Mathieu Bouchard wrote:

> On Tue, 4 Jan 2005, Florian Gro? wrote:
> 
>>Mathieu Bouchard wrote:
>>
>>>Hahaha, so you prefer to pollute the Ruby grammar instead?
>>
>>I prefer not having global methods with one-character names as those 
>>might already be used for something else. Just think about 'p' or the 
>>common variable names 'i', 'j', 'x', 'y' and so on.
> 
> methods of Kernel sometimes enter in conflict with other things, and it
> doesn't depend on whether they're single-letter or not. The only two cases
> that got taken care of are #send and #id, which were given underscorish
> aliases. For the rest, everyone's on his/her own, including about the
> one-letter Kernel#p.

Using single-letter names make the chances for conflict even more 
likely. We should try to avoid conflicts. While this might not be much 
of a problem when you restrict yourself to upper-case I'm not sure if 
that's not a bit limiting.

>>Actually I'm hesitant to add the suffixes for non-base-10 radixes as 
>>that would complicate all this quite a lot -- it would be hard to 
>>specify a suffix for hex literals, for example. I hope that is not too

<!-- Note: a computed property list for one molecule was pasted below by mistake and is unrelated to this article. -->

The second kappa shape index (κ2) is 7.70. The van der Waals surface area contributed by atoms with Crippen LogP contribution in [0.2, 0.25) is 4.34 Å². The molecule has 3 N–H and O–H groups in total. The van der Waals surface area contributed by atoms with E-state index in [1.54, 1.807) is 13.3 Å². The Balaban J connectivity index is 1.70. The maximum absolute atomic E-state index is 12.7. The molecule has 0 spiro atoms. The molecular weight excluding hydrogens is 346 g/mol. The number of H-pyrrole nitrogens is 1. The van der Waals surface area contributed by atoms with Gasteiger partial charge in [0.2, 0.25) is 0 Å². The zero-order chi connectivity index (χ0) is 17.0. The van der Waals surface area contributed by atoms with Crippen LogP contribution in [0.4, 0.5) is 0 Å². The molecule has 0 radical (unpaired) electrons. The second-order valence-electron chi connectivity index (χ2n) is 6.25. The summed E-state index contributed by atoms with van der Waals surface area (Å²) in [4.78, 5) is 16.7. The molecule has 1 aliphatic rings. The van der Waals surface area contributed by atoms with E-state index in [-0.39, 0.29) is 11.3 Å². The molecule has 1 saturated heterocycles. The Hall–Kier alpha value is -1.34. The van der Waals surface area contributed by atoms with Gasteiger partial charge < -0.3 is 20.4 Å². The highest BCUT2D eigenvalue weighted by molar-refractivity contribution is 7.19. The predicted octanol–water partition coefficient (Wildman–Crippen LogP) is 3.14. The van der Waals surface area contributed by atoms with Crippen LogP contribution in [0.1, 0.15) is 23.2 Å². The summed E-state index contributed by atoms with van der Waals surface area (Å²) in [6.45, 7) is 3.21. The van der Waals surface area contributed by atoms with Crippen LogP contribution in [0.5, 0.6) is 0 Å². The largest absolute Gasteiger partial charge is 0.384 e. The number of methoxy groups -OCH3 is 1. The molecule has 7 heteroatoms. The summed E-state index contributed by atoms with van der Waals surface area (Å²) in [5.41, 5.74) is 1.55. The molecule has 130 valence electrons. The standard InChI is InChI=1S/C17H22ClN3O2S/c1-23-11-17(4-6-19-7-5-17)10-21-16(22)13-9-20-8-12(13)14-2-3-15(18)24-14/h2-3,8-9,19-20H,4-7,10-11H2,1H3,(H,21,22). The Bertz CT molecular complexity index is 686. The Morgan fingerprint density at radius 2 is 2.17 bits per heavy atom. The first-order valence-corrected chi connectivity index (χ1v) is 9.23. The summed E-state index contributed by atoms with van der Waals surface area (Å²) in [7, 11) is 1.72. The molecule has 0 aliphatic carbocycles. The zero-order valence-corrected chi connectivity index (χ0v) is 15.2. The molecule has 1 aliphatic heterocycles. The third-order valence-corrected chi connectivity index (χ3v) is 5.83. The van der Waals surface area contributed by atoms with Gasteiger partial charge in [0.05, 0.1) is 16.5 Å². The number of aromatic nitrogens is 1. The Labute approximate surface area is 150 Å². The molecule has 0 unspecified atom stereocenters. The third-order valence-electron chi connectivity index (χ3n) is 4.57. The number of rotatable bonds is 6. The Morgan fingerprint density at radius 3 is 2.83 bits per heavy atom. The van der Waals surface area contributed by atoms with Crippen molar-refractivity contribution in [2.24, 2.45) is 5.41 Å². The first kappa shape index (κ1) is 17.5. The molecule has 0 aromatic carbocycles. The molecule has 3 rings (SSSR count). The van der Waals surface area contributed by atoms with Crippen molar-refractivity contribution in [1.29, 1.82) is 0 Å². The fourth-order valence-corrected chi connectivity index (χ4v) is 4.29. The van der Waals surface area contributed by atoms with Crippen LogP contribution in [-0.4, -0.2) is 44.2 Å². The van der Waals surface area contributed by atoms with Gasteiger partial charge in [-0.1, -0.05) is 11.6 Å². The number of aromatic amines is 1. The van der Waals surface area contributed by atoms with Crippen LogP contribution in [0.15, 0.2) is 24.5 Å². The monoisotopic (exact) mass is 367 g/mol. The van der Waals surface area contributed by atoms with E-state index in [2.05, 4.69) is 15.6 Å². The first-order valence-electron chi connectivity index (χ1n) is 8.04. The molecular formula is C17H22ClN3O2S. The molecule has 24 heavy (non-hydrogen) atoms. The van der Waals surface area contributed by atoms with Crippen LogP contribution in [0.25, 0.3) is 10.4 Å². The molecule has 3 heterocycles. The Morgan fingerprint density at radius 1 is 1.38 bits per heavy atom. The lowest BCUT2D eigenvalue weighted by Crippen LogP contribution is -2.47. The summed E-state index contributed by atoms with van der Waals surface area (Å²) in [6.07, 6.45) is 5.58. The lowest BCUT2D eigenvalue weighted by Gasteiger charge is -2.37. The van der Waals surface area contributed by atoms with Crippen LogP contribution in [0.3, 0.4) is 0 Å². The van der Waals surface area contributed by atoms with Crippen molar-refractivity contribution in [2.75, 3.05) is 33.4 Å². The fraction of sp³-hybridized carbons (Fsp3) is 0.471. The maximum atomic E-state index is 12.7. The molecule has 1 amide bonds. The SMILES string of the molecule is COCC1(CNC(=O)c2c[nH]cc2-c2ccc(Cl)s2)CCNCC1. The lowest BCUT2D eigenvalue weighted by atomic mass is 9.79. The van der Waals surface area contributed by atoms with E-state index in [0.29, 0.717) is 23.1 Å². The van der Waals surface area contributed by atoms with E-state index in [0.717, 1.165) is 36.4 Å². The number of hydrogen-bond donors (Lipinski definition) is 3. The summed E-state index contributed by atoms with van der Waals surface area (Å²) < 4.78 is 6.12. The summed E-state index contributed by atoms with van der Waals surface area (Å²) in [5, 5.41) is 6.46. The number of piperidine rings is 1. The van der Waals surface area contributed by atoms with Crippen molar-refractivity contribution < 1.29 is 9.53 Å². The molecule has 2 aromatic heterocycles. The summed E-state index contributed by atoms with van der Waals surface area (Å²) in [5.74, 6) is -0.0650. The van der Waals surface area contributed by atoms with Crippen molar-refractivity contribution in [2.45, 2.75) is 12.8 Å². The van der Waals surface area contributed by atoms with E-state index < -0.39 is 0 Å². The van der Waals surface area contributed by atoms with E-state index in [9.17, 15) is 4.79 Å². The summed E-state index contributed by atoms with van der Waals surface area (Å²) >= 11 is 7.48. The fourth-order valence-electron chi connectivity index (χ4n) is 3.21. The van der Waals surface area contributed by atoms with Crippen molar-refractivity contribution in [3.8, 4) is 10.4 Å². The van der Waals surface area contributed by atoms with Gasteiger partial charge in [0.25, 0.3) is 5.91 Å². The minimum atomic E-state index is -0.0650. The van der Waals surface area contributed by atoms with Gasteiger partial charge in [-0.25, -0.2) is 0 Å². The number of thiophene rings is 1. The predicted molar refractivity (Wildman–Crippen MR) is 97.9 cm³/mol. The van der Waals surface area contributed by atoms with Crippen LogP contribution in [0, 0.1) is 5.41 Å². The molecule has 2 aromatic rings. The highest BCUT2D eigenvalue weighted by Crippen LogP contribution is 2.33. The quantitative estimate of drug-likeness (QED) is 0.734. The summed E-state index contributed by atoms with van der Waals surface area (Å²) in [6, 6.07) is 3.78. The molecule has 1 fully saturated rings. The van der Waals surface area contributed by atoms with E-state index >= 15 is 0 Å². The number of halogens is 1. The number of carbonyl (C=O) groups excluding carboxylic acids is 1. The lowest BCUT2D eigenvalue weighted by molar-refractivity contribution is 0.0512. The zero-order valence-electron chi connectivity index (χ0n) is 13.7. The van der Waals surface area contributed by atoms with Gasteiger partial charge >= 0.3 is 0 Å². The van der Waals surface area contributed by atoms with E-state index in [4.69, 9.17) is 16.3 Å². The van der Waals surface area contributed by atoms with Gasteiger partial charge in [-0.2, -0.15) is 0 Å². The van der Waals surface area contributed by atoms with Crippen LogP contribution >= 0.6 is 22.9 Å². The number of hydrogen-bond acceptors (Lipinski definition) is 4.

>>much of a limit for you.
> 
> I think you missed my point, especially because you seem to keep believing
> that the 0.5R syntax is acceptable. Well, the reason I mentioned
> non-base-10 radixes is because, and I quote myself,
> 
>>>a better reason against the 0.5R syntax is that it can only
>>>represent rationals that have denominators that divide a power
>>>of ten.
> 
> I am pointing out an apparent [inacceptable] drawback of the 0.5R syntax;
> so I am looking for extensions to it that may alleviate the issue, such
> as:

using 1/3R where appropriate. (Which would still be parsed as 1/(3R) so 
it is *not* a special case.)

> Then Brent mentions multiletter literals. This makes just more possible
> suffixes. My above argument doesn't use the fact that there would be 26 or
> 52 possible suffixes with a single letter, therefore it is valid for any
> suffix length. (if suffixes can be parametrized instead of taken as a
> whole, then they should be called infixes or multifixes)

While it can make sense in the C++ world to have multi-character 
suffixes (like UL for unsigned longs) I think we have simpler needs.